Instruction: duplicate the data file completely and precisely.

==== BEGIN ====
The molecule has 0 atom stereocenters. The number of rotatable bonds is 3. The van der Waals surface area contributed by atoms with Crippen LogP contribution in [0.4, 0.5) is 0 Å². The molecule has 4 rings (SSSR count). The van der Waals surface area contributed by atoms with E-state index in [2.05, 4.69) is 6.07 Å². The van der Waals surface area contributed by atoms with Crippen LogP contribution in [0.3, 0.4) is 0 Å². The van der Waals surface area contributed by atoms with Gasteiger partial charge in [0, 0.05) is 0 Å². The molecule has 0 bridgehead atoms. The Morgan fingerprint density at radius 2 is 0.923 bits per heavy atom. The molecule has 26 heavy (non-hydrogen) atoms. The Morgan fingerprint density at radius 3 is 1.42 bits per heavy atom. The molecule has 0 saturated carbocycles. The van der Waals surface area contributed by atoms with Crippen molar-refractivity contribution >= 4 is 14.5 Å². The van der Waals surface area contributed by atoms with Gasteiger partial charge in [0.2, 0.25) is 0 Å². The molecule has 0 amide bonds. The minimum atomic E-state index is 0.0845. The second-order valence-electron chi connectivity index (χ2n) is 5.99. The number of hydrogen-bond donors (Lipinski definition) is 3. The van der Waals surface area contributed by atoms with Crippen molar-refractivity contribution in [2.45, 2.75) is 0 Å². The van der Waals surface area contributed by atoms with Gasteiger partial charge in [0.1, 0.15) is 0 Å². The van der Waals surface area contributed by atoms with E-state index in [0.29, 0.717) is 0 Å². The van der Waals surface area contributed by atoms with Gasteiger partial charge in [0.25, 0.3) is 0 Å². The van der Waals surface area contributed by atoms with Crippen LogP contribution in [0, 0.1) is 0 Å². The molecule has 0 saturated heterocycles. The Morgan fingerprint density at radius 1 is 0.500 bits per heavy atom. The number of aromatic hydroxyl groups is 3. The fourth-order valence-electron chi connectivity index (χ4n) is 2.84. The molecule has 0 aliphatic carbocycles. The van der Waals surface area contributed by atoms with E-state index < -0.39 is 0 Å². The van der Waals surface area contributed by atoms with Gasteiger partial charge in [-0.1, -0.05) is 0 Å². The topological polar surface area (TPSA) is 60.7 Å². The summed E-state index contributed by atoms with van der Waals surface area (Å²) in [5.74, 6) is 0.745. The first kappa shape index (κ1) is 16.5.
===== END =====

The molecule has 0 atom stereocenters. The number of rotatable bonds is 3. The van der Waals surface area contributed by atoms with Crippen LogP contribution in [0.4, 0.5) is 0 Å². The molecule has 4 rings (SSSR count). The van der Waals surface area contributed by atoms with E-state index in [2.05, 4.69) is 6.07 Å². The van der Waals surface area contributed by atoms with Crippen LogP contribution in [0.3, 0.4) is 0 Å². The van der Waals surface area contributed by atoms with Gasteiger partial charge in [0, 0.05) is 0 Å². The molecule has 0 bridgehead atoms. The Morgan fingerprint density at radius 2 is 0.923 bits per heavy atom. The molecule has 26 heavy (non-hydrogen) atoms. The Morgan fingerprint density at radius 3 is 1.42 bits per heavy atom. The molecule has 0 saturated carbocycles. The van der Waals surface area contributed by atoms with Crippen molar-refractivity contribution >= 4 is 14.5 Å². The van der Waals surface area contributed by atoms with Gasteiger partial charge in [0.2, 0.25) is 0 Å². The molecule has 0 amide bonds. The minimum atomic E-state index is 0.0845. The second-order valence-electron chi connectivity index (χ2n) is 5.99. The number of hydrogen-bond donors (Lipinski definition) is 3. The van der Waals surface area contributed by atoms with Crippen molar-refractivity contribution in [2.45, 2.75) is 0 Å². The van der Waals surface area contributed by atoms with Gasteiger partial charge in [0.1, 0.15) is 0 Å². The van der Waals surface area contributed by atoms with E-state index in [0.29, 0.717) is 0 Å². The van der Waals surface area contributed by atoms with Gasteiger partial charge in [0.25, 0.3) is 0 Å². The van der Waals surface area contributed by atoms with Crippen LogP contribution in [0, 0.1) is 0 Å². The molecule has 0 saturated heterocycles. The Morgan fingerprint density at radius 1 is 0.500 bits per heavy atom. The number of aromatic hydroxyl groups is 3. The fourth-order valence-electron chi connectivity index (χ4n) is 2.84. The molecule has 0 aliphatic carbocycles. The van der Waals surface area contributed by atoms with E-state index < -0.39 is 0 Å². The van der Waals surface area contributed by atoms with Gasteiger partial charge in [-0.1, -0.05) is 0 Å². The topological polar surface area (TPSA) is 60.7 Å². The summed E-state index contributed by atoms with van der Waals surface area (Å²) in [5.74, 6) is 0.745. The first kappa shape index (κ1) is 16.5.